This modified starch was previously evaluated for an ADI for man
    by the Joint FAO/WHO Expert Committee on Food Additives in 1969, 1971
    and 1973 (see Annex I, Refs. 19, 26 and 29). Toxicological monographs
    were published in 1969, 1972 and 1974 (see Annex I, Refs. 20, 27 and

         Since the previous evaluation, additional data have become
    available and are summarized and discussed in the following monograph.
    The previously published monograph has been expanded and is reproduced
    in its entirety below.


         These modified starches represent an intermediate stage in the
    normal enzymatic digestion of food starch in the human body. This
    process also occurs in the human stomach and results in hydrolysis of
    some of the linkages between adjacent anhydroglucose units with a
    reduction of the mean molecular weight of these starch molecules.
    Starch is a polymer of glucose and contains 2 major polysaccharide
    components, amylase and amylopectin. In the commercial process
    hydrochloric, sulfuric or phosphoric acid is used and the excess is
    neutralized with sodium hydroxide or sodium carbonate.

         Subsequent treatment of the modified starch ensures that only
    traces of either sodium chloride, sodium sulfate or sodium hydrogen
    phosphate remain behind.



         Diets containing 63.7% of an acid-modified wheat starch was 97.8%
    digested in 28-day feeding experiments with weanling rats. Weight
    gains were similar to those for unmodified wheat starch (Booher et
    al., 1951).


    Acute toxicity

         Intragastric administration of doses larger than 100 ml/kg of a
    60% paste of a soluble acid-hydrolysed potato starch resulted in
    gastric rupture (Boyd & Liu, 1968).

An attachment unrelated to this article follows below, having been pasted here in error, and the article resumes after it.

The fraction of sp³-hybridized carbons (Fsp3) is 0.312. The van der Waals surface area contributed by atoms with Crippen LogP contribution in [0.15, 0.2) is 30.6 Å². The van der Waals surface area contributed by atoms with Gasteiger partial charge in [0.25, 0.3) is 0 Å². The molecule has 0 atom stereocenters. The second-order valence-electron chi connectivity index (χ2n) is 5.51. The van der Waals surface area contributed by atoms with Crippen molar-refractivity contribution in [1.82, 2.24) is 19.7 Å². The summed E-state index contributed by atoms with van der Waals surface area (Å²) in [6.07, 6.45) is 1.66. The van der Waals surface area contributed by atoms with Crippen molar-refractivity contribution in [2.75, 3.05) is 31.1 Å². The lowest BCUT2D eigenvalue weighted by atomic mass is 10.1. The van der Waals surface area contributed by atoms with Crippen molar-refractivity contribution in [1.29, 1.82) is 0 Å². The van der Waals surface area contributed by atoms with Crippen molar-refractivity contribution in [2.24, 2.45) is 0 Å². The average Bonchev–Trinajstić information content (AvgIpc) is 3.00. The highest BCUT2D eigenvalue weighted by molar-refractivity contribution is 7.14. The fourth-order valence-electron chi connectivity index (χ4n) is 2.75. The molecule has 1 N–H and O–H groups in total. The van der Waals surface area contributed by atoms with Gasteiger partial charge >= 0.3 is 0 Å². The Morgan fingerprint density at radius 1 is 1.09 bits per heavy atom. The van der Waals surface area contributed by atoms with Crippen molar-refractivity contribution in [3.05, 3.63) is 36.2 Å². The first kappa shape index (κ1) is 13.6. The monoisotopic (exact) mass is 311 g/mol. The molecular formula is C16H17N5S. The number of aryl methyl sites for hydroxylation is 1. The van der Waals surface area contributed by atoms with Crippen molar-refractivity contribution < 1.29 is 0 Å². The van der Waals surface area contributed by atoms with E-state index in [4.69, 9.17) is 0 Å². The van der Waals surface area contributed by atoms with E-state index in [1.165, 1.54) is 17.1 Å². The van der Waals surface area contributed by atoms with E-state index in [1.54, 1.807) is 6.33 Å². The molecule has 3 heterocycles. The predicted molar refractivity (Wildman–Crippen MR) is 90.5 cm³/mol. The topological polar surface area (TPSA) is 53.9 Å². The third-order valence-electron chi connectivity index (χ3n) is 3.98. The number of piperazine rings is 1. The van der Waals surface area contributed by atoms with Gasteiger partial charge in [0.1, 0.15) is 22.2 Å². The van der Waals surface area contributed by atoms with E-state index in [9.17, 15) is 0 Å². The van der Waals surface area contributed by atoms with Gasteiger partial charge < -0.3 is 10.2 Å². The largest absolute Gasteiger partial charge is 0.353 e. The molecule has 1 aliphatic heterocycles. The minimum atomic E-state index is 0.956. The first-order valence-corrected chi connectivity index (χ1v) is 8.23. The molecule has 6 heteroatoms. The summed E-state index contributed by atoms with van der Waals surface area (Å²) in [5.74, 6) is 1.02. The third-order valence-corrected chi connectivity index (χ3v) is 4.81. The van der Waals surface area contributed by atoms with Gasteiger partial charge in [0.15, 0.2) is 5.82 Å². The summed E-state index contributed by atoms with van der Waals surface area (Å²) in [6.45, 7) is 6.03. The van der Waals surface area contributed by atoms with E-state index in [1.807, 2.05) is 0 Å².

Short-term studies


         Groups of Pitman-Moore miniature pigs were weaned at 3 days of
    age and maintained for 25 days on diets where 25% of the calories were
    contributed by an acid-modified waxy cornstarch. Cholesterol and
    triglyceride levels were lower, and relative liver weight was lower in
    these animals than in sow-reared pigs; serum urea levels were higher
    even though protein levels were said to be similar (Anderson et al.,
    1973, 1974; Filer et al., 1973).


         These starches should be regarded as normal constituents of food.


    Estimate of acceptable daily intake for man

    Not specified.*


    *    The statement "ADI not specified" means that, on the basis of the
         available data (toxicological, biochemical, and other), the total
         daily intake of the substance, arising from its use or uses at the
         levels necessary to achieve the desired effect and from its
         acceptable background in food, does not, in the opinion of the
         Committee, represent a hazard to health. For this reason, and for
         the reasons stated in individual evaluations, the establishment of
         an acceptable daily intake (ADI) in mg/kg bw is not deemed


    Anderson, T. A. et al. (1973) Effect of waxy corn starch modification
         on growth, serum biochemical values and body composition of
         Pitman-Moore miniature pigs, Fd. Cosmet. Toxicol., 11,

    Anderson, T. A. (1974) Digestibility of acetylated distarch glycerol -
         effect on growth, serum biochemical values, and body composition
         of Pitman-Moore miniature pigs, Fd. Cosmet. Toxicol., 12,

    Booher, L. E., Behan, I. & McMeans, E. (1951) Biological utilizations
         of unmodified and modified food starches, J. Nutr., 45, 75-99

    Boyd, E. M. & Liu, S. J. (1968) Toxicity of starch administered by
         mouth, Can. Med. Assoc. J., 98, 192-199

    Filer, L. J., Jr et al. (1973) Growth, serum chemical values and
         carcass composition of Pitman-Moore miniature pigs during the
         first eight weeks of life, J. Nutr., 103, 425-437

    See Also:
       Toxicological Abbreviations
       Acid-treated starches  (FAO Nutrition Meetings Report Series 46a)
       Acid-treated starches (WHO Food Additives Series 5)